To achieve high-performance aircraft structures, new tailored and cost-effective materials are continuously designed and tested. Nowadays Fibre Metal Laminate (FML) technology is optimised for fatigue and damage tolerance properties, which is one of the reasons for its application in the upper shells of the A380 aircraft fuselage. Fatigue crack propagation in FML is a subject of great interest which has only recently reached a well defined theory and validated modelling tools are required.
This study investigated using numerical and experimental techniques to characterize the static and fatigue strength of a flat stiffened panel, designed as a Fibre Metal Laminate (FML) and made of aluminium alloy and Fibre Glass FRP. The full scale panel was tested under both static and fatigue bi-axial loads, applied by means of an in house designed and built multiaxial fatigue machine. The strain gauge outcomes from a preliminary static test were compared with the corresponding numerical results, achieving a satisfactory correlation. Crack propagation in the FML was also simulated.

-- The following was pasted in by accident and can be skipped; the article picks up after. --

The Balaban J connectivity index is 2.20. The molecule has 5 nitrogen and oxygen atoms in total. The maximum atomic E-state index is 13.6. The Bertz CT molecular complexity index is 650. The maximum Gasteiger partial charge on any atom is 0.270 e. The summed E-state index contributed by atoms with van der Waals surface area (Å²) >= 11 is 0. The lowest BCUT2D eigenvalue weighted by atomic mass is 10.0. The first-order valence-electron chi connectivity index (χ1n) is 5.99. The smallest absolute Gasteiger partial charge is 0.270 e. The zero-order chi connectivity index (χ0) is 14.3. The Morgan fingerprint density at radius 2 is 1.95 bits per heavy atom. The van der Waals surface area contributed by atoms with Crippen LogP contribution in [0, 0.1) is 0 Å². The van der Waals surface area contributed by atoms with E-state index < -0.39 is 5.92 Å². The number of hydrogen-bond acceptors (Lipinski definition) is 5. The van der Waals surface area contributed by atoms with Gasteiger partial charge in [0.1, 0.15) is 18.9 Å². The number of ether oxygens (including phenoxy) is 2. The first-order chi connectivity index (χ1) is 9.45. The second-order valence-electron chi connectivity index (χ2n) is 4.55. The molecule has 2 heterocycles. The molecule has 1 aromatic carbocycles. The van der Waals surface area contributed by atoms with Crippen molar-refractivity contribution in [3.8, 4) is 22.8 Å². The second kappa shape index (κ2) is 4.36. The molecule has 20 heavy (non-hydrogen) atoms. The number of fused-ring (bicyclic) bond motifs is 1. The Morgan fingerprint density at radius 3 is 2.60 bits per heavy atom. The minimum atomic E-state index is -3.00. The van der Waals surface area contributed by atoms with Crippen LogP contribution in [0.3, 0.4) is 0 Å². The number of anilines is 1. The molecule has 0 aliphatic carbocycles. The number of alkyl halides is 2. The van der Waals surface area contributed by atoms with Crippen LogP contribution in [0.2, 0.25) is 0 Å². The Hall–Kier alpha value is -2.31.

To overcome the lack of experimental information on the size of the delamination area an ‘‘inverse’’ procedure was applied to minimise the numerical and experimental growth rate differences.
This approach provided a general purpose evaluation tool for a better understanding of the fatigue resistance of FML panels, providing a deeper insight into the role of fibre stiffness and of delamination extension on the Stress Intensity Factors.